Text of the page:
I was travelling to New York with my mom to see my sister. I had been to her house once before, but I had printed MapQuest directions that took me through a roller coaster of back roads that made no sense.
This time, I was going to use my Garmin GPS.
I hardly use it. I am a man. I KNOW where I am going. I also don’t travel much. I can find my office, the surgical center, and McDonald’s without the help of 21st century technology.
Now my mom has made this trip multiple times–even having driven it herself for years before ministrokes and poor reflexes led to her losing her license.
As we passed Tyrone, she points.
“Isn’t that where you should have turned off to go to Philipsburg?”
First of all, even if it was, pointing to it after we have passed the exit isn’t helpful. And secondly, it was not the exit we wanted. She was off by one. Close but no cigar.
Now because I don’t use my GPS very often, I actually had to spend a fair amount of time to find it. The charge was dead so I recharged it. Unfortunately, I couldn’t find the car charger that plugs into the lighter so I would have to depend on a fully charged unit lasting me 3 hours. I didn’t look all that hard figuring it would last a three hour tour with Gilligan, mom and the doctor too, and I had more important things to do before I left like watching Penn State lose to Temple for the first time in 74 years.
If wishes were horses, beggars would ride.
The GPS died just as we entered Bradford, PA. My sister lives across the border. We are probably twenty minutes or less from her house. But this is the most critical 20 minutes of the whole trip–it is the final set of turns and roads that I am not familiar with.
If I had known the battery wouldn’t last, I would have waited till I got here to turn it on.
If I knew Penn State was going to play like crap, I would have left three hours earlier. The damned GPS would still have died, but at least it wouldn’t be dark out.
I pulled off to the side of the road. I was going to throw a Hail Mary. I was hoping the cord to connect it to the cigarette lighter was in the glove box. I was pretty sure it wasn’t but I was desperate. I didn’t even have the bad directions from MapQuest.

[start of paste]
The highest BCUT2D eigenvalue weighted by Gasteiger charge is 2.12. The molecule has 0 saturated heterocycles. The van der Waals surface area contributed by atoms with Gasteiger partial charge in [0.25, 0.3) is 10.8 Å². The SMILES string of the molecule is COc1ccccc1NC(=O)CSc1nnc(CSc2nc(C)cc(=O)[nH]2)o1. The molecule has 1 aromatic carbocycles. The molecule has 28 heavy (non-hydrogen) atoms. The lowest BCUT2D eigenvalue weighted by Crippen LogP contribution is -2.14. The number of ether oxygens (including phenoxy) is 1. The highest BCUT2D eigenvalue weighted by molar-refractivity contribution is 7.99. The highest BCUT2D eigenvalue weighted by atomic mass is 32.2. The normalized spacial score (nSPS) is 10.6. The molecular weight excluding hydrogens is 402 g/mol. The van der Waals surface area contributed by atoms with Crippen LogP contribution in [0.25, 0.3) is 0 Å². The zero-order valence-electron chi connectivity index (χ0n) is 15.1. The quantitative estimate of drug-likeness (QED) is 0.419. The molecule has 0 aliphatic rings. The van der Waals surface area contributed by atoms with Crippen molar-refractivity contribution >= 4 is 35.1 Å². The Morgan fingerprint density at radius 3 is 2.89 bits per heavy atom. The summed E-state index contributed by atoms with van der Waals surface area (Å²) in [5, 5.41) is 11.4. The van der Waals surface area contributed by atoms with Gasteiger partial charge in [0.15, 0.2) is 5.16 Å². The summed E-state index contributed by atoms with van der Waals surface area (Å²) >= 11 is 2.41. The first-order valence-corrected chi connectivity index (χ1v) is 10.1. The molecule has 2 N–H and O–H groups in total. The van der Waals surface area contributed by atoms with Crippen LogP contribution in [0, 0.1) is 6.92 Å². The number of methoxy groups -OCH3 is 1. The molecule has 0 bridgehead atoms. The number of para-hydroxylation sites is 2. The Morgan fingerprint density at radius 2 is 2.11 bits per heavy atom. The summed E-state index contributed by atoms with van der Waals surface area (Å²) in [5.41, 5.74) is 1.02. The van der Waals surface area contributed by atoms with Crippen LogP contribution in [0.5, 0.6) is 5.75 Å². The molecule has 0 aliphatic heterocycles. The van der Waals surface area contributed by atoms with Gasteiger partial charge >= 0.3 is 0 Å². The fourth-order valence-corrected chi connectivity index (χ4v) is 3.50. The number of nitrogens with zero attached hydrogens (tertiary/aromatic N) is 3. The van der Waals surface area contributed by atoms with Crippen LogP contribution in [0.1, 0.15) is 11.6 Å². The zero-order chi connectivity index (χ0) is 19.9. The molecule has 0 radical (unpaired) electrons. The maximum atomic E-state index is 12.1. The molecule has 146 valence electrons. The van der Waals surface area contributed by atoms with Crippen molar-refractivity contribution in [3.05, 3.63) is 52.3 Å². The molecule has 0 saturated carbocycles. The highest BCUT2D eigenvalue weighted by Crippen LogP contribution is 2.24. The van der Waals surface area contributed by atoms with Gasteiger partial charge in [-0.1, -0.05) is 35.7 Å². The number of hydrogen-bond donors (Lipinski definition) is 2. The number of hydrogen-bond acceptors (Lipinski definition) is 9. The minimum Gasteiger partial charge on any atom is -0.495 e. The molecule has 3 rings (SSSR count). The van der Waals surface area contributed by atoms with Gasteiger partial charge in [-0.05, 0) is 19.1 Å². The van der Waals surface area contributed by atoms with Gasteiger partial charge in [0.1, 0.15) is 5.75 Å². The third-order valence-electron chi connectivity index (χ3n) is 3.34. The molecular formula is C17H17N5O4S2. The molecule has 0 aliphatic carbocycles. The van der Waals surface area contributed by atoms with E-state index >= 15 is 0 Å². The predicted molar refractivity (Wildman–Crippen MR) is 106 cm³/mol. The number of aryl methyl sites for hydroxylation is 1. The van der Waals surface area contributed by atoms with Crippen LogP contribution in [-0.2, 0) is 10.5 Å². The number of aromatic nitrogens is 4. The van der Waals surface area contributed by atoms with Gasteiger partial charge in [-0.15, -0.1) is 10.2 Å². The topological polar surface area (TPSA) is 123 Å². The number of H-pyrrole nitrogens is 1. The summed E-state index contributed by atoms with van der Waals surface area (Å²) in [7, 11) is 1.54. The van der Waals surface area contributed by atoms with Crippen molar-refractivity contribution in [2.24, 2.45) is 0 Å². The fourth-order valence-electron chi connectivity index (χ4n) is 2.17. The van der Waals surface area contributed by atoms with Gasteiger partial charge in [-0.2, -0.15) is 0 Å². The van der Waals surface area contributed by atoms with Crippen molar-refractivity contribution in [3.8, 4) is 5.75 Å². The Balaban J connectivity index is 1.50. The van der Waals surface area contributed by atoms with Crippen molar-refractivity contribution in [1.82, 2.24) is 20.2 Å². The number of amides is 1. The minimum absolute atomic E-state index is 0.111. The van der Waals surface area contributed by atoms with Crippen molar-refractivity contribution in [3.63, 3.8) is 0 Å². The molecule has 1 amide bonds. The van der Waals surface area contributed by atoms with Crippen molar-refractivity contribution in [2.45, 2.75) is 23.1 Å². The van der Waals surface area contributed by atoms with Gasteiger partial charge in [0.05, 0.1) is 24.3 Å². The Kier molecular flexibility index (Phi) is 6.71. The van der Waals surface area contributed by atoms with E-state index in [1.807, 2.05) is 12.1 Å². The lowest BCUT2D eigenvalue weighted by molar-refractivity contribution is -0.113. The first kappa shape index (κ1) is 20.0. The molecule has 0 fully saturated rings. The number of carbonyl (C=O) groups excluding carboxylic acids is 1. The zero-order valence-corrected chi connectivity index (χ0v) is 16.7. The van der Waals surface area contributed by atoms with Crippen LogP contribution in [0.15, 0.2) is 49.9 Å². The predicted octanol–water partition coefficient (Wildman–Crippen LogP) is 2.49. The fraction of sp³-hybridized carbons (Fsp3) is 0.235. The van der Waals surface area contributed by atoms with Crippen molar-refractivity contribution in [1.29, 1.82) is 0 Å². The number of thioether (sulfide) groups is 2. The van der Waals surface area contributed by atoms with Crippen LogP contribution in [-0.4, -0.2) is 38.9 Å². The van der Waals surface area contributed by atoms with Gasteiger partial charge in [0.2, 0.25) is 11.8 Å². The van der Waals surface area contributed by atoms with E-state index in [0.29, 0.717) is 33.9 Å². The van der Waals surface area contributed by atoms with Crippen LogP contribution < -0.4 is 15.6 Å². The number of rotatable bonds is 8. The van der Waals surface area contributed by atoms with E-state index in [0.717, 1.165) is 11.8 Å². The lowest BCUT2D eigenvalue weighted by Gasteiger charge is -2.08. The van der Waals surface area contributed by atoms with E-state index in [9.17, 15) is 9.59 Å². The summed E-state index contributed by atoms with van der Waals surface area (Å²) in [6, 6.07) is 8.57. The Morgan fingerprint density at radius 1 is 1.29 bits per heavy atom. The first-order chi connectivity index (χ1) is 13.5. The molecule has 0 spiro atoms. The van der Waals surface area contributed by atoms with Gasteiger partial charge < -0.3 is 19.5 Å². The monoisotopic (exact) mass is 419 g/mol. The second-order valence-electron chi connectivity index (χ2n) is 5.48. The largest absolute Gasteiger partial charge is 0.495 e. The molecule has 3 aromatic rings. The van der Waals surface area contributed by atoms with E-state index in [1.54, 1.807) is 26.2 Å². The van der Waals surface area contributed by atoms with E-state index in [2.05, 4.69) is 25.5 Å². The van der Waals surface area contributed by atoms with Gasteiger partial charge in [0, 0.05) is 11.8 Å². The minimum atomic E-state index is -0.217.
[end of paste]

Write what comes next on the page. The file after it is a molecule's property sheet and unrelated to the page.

“I know how to get there,” my mom insists.
This from the woman who would have had me get off the wrong exit two and a half hours ago if she had pointed sooner and I was an idiot that didn’t know where I was going.
I don’t know where I am going right now, and I can’t find the car charger. Kettle meet pot. I am an idiot.
So at 10:30 at night, on a remote stretch of highway, I am going to let my 78 year old mom guide me.
What’s below idiot?
So I cautiously get back on the road thinking we are never going to get there. Maybe I should just call my sister and have her give directions. With my luck, the phone would die. And that option would entail me having to give her meaningful landmarks of where we were (um, it’s a dark road, with some dark trees, does that help?) and hoping that she could guide us in for a safe landing. She’s had benign brain tumors–three craniotomies, two gamma knives and a radiation treatment in a pear tree.
I should have taken that left turn at Albuquerque.
So down the road of perdition I go. As I come up to an exit, marked with a flashing light, I stop. I have the yellow flashes; I don’t need to stop. Fortunately there is no traffic behind me. I am pretty sure this was the next target destination according to the GPS before it died. It’s final words so to speak.
Rosebud. Or I-86/Rte. 17. Something like that.
I look at my mom.
She looks at me.
Abbot and Costello have nothing on us. I almost want to ask her “Who’s on first?”
Instead I ask, “Are we supposed to turn here?”
She looks around. This is quite an ordeal, because of arthritis in her neck.
“Yes,” she finally replies.
“And when were you going to tell me that? If I didn’t stop here, we’d be past it before you told me.”
So this is how it went. Every intersection, I had to come to a stop and ask if we were supposed to turn here or not.
At one point, we come to an intersection with only three roads. You can go straight or right.
“Go left,” she says.
There isn’t a road to the left. There is someone’s house. I’m sure they don’t want me to drive through their lawn.
“You mean right?” I am so optimistic she will correct herself. I also thought Penn State would win.
“No left,” she insists. (She knows where she is going! She has insisted this to me several times now, probably because I am questioning her choices and my sanity. I am beginning to have my doubts.)
I point out that I can’t turn left. She looks. Another ordeal. It looks painful.
Then, she looks the other way and points (to the right,) “go left.”
We did eventually make it to my sister’s house. God only knows how this was accomplished. But score a victory for the Geriatric Pointing System.